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Journal of Excipients and Food Chemicals    Follow    
  This is an Open Access Journal Open Access journal
     ISSN (Print) 21502668
     Published by International Pharmaceutical Excipients Council Homepage  [1 journal]
  • An alternative approach to adjustment of the level of incorporation of
           boundary lubricants to accommodate changes in granule or blend
    • Authors: Richard Christian Moreton
      Abstract: A method is proposed whereby the determination of the level of incorporation of a boundary lubricant is based on the surface area of the blend or granulation and the shape of the lubricant particles. This is a more logical approach to the lubrication of blends and granulations for the manufacture of solid oral dosage forms than the percentage by weight approach that has traditionally been used. Equations are provided to allow the adjustment of the level of incorporation of the boundary lubricant based on the variation in the surface area of the granulation or blend. This method has potential application in the manufacture of solid oral dosage forms by both batch and continuous processing. The concept of lubricant coverage is relevant to the development of solid oral dosage forms using Quality by Design principles, since certain changes in the granulation or blend characteristics on scale-up would be compensated for, and the use of grade bracketing strategies would be facilitated.
      PubDate: 2014-03-31
      Issue No: Vol. 5 (2014)
  • Future of Tableting Technology
    • Authors: Abu T. M. Serajuddin
      PubDate: 2014-03-31
      Issue No: Vol. 5 (2014)
  • Quantification of clarithromycin polymorphs in presence of tablet
    • Authors: Swathi Kuncham, Ganesh Shete, Arvind Kumar Bansal
      Abstract: Characterization of solid form of API in presence of excipients offers considerable challenge. Aim of the present study was to quantify polymorphs of clarithromycin (CAM) in a commercial tablet in the presence of excipients, by powder X-ray diffraction (PXRD) method. Polymorphic Form I (CAM-1), Form II (CAM-2) and amorphous phase of CAM were characterized using thermal and crystallographic tools. CAM-1 and CAM-2 were found to be monotropically related, with CAM-2 being the stable form. PXRD instrument related parameters were optimized for characterization of CAM polymorphic forms in a mixture of excipients. Calibration curves for CAM-1 and CAM-2 were prepared in a mixture with excipients. Analytical method based on differences in diffraction pattern of CAM-1, CAM-2 and excipients was developed. Sodium methyl paraben, sodium propyl paraben, microcrystalline cellulose and magnesium stearate were crystalline and exhibited characteristic diffraction pattern. Starch, croscarmellose sodium, talc and sodium starch glycolate were found to be semicrystalline in nature while colloidal silicon dioxide was amorphous material. Diffraction peak at 8.7° 2θ value allowed quantification of CAM-2 in the presence of excipients. The analytical method was evaluated and validated for accuracy, precision, inter and intraday variation, variability due to sample repacking and instrument reproducibility. The method for quantification of CAM-2 in the range of 80 to 100% w/w was found to be linear with R2 = 0.998.  Relative standard deviation (RSD) due to sample repacking was 2.77% indicating good homogeneity of mixing of samples. RSD due to all assay errors was found to be 1.66%. PXRD analysis of commercial tablet revealed presence of CAM-2 as major polymorph and it was found to be 98% of the overall content of API. CAM-1 was found to be present as an impurity in trace amount as evidenced by peaks at 2θ values of 5.2° and 6.7°. This method allows characterization of polymorphic forms of CAM in presence of common tablet excipients. It can be a useful tool for monitoring solid form behavior during product development and stability studies.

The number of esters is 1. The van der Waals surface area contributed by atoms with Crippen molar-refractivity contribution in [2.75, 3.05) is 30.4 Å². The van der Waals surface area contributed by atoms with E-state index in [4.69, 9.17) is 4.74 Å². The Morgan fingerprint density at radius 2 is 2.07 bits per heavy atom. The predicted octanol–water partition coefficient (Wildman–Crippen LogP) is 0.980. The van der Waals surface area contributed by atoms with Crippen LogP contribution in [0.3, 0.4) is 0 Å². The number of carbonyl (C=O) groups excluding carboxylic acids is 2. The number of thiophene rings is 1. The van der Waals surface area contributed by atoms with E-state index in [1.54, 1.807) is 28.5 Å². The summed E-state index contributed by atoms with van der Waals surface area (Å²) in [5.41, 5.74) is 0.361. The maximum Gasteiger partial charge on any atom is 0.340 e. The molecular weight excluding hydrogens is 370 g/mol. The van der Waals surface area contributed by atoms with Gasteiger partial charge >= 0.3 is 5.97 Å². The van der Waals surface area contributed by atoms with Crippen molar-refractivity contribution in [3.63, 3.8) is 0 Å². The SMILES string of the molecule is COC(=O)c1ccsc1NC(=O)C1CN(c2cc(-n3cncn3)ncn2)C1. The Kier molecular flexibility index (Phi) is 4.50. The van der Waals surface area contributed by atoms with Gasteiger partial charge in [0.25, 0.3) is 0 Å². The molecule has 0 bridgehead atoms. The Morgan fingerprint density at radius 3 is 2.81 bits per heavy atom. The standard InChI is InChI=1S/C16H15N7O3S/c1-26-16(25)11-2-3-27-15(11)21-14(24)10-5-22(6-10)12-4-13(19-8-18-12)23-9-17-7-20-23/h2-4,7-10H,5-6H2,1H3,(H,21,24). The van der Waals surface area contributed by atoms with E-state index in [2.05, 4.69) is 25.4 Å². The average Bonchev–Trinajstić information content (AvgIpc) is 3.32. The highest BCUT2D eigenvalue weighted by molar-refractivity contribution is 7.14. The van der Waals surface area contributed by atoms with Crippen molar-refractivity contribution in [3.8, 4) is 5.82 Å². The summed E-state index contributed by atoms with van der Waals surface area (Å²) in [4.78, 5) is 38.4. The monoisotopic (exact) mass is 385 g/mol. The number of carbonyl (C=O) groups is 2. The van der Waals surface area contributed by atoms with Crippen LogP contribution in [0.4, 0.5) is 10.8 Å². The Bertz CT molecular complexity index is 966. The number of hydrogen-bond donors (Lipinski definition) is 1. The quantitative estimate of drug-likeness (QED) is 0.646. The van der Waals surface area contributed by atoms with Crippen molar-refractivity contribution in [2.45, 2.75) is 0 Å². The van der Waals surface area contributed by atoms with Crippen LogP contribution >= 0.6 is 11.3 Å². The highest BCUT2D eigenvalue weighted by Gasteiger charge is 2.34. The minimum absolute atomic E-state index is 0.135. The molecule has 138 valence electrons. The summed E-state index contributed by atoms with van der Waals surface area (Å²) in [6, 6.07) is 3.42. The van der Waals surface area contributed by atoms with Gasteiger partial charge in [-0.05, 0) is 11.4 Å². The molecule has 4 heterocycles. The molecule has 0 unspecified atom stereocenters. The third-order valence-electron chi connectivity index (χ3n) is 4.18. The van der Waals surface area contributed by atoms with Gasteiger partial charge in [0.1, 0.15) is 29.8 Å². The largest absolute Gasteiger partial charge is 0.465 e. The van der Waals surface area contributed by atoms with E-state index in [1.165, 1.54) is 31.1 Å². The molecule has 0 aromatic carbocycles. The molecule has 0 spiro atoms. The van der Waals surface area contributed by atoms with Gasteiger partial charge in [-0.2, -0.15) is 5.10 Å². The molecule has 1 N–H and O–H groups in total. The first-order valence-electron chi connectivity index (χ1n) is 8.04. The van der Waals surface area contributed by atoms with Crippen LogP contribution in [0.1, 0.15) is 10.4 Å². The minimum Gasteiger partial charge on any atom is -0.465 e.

PubDate: 2014-03-31
      Issue No: Vol. 5 (2014)
  • Investigation of thermal and viscoelastic properties of polymers relevant
           to hot melt extrusion, II: Cellulosic polymers
    • Authors: Anuprabha Meena, Tapan Parikh, Simerdeep Singh Gupta, Abu T. M. Serajuddin
      Abstract: The purpose of the study was to evaluate the thermal and viscoelastic properties of cellulosic polymers commonly used in hot melt extrusion (HME). Cellulose ethers of different molecular weight (MW) with varied degree of substitution and functional groups were analyzed using modulated differential scanning calorimetry (MDSC), thermogravimetric analysis (TGA) and oscillatory rheometry. The results indicate that glass transition temperature (Tg) and viscoelastic characteristics of polymers strongly depend on their chain length, MW, and degree and type of substitutions in the main chain. In general, an increase in chain length or MW was found to increase Tg as well as the viscosity (HPMC, MW10000 < MW 25000 < MW 150000). Also, substitutions with bulkier groups decrease the Tg and viscosity of the polymer. Most of the cellulosics were found to have high viscosity between their Tg and degradation temperature (Td), and thus cannot be extruded by themselves. The thermal properties in combination with polymer viscosity at different temperature will help formulators determine processability using HME.
      PubDate: 2014-03-31
      Issue No: Vol. 5 (2014)
  • Investigation of thermal and viscoelastic properties of polymers relevant
           to hot melt extrusion, III: polymethacrylates and polymethacrylic acid
           based polymers